If that doesn't sufficiently answer your question, then let me put it another way. I think "shaming" a deadbeat dad (Mookie as brother Kem calls them) for not taking care of their children is as productive and effective as trying to "shame" a Klansman for being racist! Now at the risk of repeating myself.....if you want to try another approach this situation, I've provided it:

http://destee.com/forums/showthread.php?t=62158

Brother Pan ... your addendum does not sufficiently cover the points i made, but i appreciate it nonetheless.

While you avoid my direct replies, by sending me to another thread, i'll address yours ... directly (as i have been doing all along).


Your First Paragraph and my direct response to it ============>>>


Destee if you want to shame black men into taking care of their children....feel free. Shame to your hearts content, and know that you are in good company. There are no shortage of magazine articles, TV specials, radio shows, and internet forums devoted to shaming black men for not taking care of their children. President Obama dedicated his father's day speech during his campaign to shame black men into taking care of their kids....Black men are no good....Black Men, stop acting like BOYS and be MEN....black men this and black men that....Now let me ask you. How has that been working out? Shame is an ineffective tactic to get black men who aren't taking care of their kids to do so, because those who aren't taking care of their kids often can care less.

I responded to your shame claim in a previous post (below in blue), which you never responded directly to. Now you bring me more shame talk, without ever addressing my previous response ... c'mon now ... this dog won't hunt long ... but i'm confident my previous response still stands, even with the addendum you've provided.


Brother Pan ... are you saying to even discuss, broach, the topic of the glaring failure of Black Fathers, means we're attempting to shame them into doing right ... and we should not do it?

First, i don't think Brother Black Squared is trying to shame them into doing the right thing. I don't think shaming them (even if one tried that), with a discussion about the great devastation they are causing to the Black Family, Black Children, and Black Community, will even move them. If their child growing up with all of the losses caused by their absence doesn't shame them to act, a discussion on a forum certainly won't do it. There are a multitude of great collective costs associated with Black Fathers not being present with their children, and absolutely none of that has shamed them into doing the right thing, but you think a discussion on a forum is going to do that?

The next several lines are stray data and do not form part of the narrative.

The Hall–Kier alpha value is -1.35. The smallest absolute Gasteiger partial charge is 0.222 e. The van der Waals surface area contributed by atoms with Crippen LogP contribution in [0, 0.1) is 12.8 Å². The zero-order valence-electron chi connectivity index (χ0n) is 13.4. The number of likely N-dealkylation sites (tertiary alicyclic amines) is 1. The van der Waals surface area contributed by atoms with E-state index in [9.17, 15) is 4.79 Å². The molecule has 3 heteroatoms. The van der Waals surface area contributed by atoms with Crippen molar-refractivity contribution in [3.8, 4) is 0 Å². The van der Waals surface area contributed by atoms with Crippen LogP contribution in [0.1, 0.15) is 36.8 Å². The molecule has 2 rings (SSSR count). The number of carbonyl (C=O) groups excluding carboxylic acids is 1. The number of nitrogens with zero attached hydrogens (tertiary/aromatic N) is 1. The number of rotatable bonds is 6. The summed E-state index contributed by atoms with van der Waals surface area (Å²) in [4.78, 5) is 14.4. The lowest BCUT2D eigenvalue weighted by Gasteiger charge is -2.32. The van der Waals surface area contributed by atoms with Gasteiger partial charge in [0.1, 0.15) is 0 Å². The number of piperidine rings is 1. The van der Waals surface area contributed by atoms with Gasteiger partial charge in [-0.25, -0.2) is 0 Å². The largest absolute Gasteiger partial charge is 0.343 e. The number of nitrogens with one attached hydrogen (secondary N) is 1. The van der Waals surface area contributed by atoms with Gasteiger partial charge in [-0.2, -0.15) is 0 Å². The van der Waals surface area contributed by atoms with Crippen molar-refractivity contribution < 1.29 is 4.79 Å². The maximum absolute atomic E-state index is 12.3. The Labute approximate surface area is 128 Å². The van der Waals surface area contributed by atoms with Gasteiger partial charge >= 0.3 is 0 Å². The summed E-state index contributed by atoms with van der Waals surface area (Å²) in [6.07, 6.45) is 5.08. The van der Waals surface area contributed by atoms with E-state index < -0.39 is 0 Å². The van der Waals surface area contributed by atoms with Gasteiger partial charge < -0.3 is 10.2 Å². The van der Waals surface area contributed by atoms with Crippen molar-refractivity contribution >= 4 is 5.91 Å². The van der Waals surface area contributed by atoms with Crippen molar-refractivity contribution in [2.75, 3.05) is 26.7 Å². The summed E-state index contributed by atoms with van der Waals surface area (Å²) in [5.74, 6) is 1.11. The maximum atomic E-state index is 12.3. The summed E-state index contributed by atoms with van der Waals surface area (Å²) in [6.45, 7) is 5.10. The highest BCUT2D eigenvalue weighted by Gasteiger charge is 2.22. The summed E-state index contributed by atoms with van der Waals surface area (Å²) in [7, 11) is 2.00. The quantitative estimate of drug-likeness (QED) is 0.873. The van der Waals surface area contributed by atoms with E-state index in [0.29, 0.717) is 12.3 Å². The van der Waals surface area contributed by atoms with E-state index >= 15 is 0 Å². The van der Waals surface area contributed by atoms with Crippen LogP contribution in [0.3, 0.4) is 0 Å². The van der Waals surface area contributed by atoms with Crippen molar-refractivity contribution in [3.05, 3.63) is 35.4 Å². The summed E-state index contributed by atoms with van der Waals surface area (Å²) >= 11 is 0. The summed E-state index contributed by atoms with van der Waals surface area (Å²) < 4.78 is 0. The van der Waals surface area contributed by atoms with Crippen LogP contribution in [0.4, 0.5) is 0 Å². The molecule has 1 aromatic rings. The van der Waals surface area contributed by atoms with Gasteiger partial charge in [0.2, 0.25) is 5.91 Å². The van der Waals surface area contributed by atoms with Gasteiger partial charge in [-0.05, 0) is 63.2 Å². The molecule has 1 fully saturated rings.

If shaming them (as you call it) on a discussion forum, by talking about the reality of their actions, and how they impact the whole, would possibly move them to do better ... we should have done it years ago.

Brother Pan ... you ask, will shaming Brothers get them to do right?

And i ask ... what will get them to do right regarding the children they create?

Brother Pan ... it's almost like you want to protect these Brothers from any shame, while they choose to do shameful things.

Your Second Paragraph and my direct response to it ============>>>


Now if you are talking about the other end of the coin. Black men who are taking care of their children...better yet those who take care of the children and their mothers (black men like myself). It is not shame which caused us to do so either, rather a sense of responsibility which was instilled in us when we ourselves were children. This responsibility is something our "deadbeat counterparts" lack, and in the majority of cases they lacked it before they got their baby mommas pregnant to begin with. Addressing men and women together is not a way to let one gender off the hook at the expense of there other. Quite the contrary, the only way to correct what is undeniably damaged within the majority of families in our communities is to address both men and women simultaneously.
No, Fathers doing the right thing is not the topic of this discussion ... they aren't the problem (directly).